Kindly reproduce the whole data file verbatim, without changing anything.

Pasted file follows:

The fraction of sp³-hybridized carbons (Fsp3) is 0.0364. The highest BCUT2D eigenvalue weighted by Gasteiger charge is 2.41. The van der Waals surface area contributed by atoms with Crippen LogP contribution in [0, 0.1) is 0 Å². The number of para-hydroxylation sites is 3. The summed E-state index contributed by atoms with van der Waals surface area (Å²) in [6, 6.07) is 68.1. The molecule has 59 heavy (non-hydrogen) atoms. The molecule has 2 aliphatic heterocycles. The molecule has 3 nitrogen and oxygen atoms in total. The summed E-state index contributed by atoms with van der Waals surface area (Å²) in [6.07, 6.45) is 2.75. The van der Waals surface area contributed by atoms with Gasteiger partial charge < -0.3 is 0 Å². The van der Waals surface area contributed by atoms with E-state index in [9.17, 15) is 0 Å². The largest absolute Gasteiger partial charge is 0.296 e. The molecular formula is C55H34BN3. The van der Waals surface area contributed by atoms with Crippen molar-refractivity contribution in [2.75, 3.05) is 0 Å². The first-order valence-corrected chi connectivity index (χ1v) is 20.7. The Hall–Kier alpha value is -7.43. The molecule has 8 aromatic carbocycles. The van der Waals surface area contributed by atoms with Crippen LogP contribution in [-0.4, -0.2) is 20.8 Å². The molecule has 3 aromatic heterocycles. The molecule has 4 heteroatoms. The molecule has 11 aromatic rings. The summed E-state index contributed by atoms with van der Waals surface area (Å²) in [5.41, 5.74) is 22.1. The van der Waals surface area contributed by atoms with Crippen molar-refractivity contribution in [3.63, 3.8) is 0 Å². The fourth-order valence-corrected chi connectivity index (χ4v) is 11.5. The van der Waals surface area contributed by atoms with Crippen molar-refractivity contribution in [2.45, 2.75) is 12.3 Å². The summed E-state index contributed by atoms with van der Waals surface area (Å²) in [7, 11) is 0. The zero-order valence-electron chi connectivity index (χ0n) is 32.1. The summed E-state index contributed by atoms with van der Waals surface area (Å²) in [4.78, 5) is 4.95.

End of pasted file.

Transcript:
The fraction of sp³-hybridized carbons (Fsp3) is 0.0364. The highest BCUT2D eigenvalue weighted by Gasteiger charge is 2.41. The van der Waals surface area contributed by atoms with Crippen LogP contribution in [0, 0.1) is 0 Å². The number of para-hydroxylation sites is 3. The summed E-state index contributed by atoms with van der Waals surface area (Å²) in [6, 6.07) is 68.1. The molecule has 59 heavy (non-hydrogen) atoms. The molecule has 2 aliphatic heterocycles. The molecule has 3 nitrogen and oxygen atoms in total. The summed E-state index contributed by atoms with van der Waals surface area (Å²) in [6.07, 6.45) is 2.75. The van der Waals surface area contributed by atoms with Gasteiger partial charge < -0.3 is 0 Å². The van der Waals surface area contributed by atoms with E-state index in [9.17, 15) is 0 Å². The largest absolute Gasteiger partial charge is 0.296 e. The molecular formula is C55H34BN3. The van der Waals surface area contributed by atoms with Crippen molar-refractivity contribution in [2.75, 3.05) is 0 Å². The first-order valence-corrected chi connectivity index (χ1v) is 20.7. The Hall–Kier alpha value is -7.43. The molecule has 8 aromatic carbocycles. The van der Waals surface area contributed by atoms with Crippen LogP contribution in [-0.4, -0.2) is 20.8 Å². The molecule has 3 aromatic heterocycles. The molecule has 4 heteroatoms. The molecule has 11 aromatic rings. The summed E-state index contributed by atoms with van der Waals surface area (Å²) in [5.41, 5.74) is 22.1. The van der Waals surface area contributed by atoms with Crippen molar-refractivity contribution in [3.63, 3.8) is 0 Å². The fourth-order valence-corrected chi connectivity index (χ4v) is 11.5. The van der Waals surface area contributed by atoms with Crippen molar-refractivity contribution in [2.45, 2.75) is 12.3 Å². The summed E-state index contributed by atoms with van der Waals surface area (Å²) in [7, 11) is 0. The zero-order valence-electron chi connectivity index (χ0n) is 32.1. The summed E-state index contributed by atoms with van der Waals surface area (Å²) in [4.78, 5) is 4.95.